The United States has spent—and continues to spend—billions of dollars building Iraq’s military capabilities. Despite that fact, Iraq’s military performance, even after wresting control of its territory from the Islamic State, remains inconsistent at best. A survey of Iraqi military history suggests a pattern of strengths, weaknesses, and performance that includes courageous soldiers, cohesive units, incompetent leaders, divided loyalties, poor combat support, and weak institutions that have, on occasion, risen to the defense challenge. If the United States is going to be more successful in developing Iraqi military capabilities, it will need to change its approach to better account for the Iraqi Army’s culture, history, and political environment.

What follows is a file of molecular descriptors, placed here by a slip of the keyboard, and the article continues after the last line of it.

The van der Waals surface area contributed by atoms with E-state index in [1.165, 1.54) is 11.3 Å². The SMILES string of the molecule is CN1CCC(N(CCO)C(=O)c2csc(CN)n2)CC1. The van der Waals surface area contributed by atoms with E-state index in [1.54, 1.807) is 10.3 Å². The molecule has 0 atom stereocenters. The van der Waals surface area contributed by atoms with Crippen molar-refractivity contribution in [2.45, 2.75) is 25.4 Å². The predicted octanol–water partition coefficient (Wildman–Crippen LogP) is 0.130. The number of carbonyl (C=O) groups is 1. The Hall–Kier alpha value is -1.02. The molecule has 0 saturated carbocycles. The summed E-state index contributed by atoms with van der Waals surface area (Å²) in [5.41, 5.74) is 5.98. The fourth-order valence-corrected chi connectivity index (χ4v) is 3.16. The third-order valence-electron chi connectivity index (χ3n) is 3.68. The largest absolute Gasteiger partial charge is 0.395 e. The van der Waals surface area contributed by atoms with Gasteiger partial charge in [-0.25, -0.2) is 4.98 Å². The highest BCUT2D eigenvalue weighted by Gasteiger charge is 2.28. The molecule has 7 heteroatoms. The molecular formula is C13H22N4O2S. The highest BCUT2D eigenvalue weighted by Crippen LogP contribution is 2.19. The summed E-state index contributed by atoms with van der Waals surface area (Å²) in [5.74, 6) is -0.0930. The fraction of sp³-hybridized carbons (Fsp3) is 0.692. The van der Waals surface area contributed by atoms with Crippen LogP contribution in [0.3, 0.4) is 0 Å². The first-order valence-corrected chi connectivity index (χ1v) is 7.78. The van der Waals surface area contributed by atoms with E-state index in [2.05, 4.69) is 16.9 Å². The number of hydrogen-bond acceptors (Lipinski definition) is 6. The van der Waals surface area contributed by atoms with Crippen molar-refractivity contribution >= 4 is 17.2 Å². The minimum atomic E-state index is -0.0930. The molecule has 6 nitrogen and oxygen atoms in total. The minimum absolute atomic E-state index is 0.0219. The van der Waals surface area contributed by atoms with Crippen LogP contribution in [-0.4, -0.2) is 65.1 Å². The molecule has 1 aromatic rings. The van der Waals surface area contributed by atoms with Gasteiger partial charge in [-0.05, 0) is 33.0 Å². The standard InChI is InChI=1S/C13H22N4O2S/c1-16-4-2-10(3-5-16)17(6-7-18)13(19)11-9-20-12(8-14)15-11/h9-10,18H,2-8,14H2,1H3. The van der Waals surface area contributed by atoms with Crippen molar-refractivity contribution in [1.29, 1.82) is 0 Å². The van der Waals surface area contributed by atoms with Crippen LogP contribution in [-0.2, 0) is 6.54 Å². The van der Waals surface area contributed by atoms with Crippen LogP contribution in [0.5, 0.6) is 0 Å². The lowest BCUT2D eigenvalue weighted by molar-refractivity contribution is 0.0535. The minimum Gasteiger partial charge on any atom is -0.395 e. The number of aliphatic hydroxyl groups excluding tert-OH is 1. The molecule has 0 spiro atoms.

The United States will also have to be clear regarding the purpose of this cooperation. Security cooperation with Iraq is not just about defeating the Islamic State or other terrorist groups. The United States stands to gain when Iraq can play a constructive security role as an accepted member of the broader regional and international community. Iran cannot get the Iraqi military to that point, but the United States can. Thus, the long-term goal of US security cooperation with Iraq should be to establish its military as a valuable security partner, capable of participating in regional security arrangements, much in the same way Jordan, Saudi Arabia, and even Oman does. Of course, getting to that point depends on political developments the United States has limited ability to influence, much less control. Having said that, continued, steady engagement emphasizing the critical areas of development should serve to set conditions for meaningful improvement when political and social conditions permit. While no single measure is going to improve the Iraqi Army, taken together, the right combination give the Iraqi Army a chance to achieve a “tipping point” that enables the kind of reform that can allow it to get beyond its historic limitations.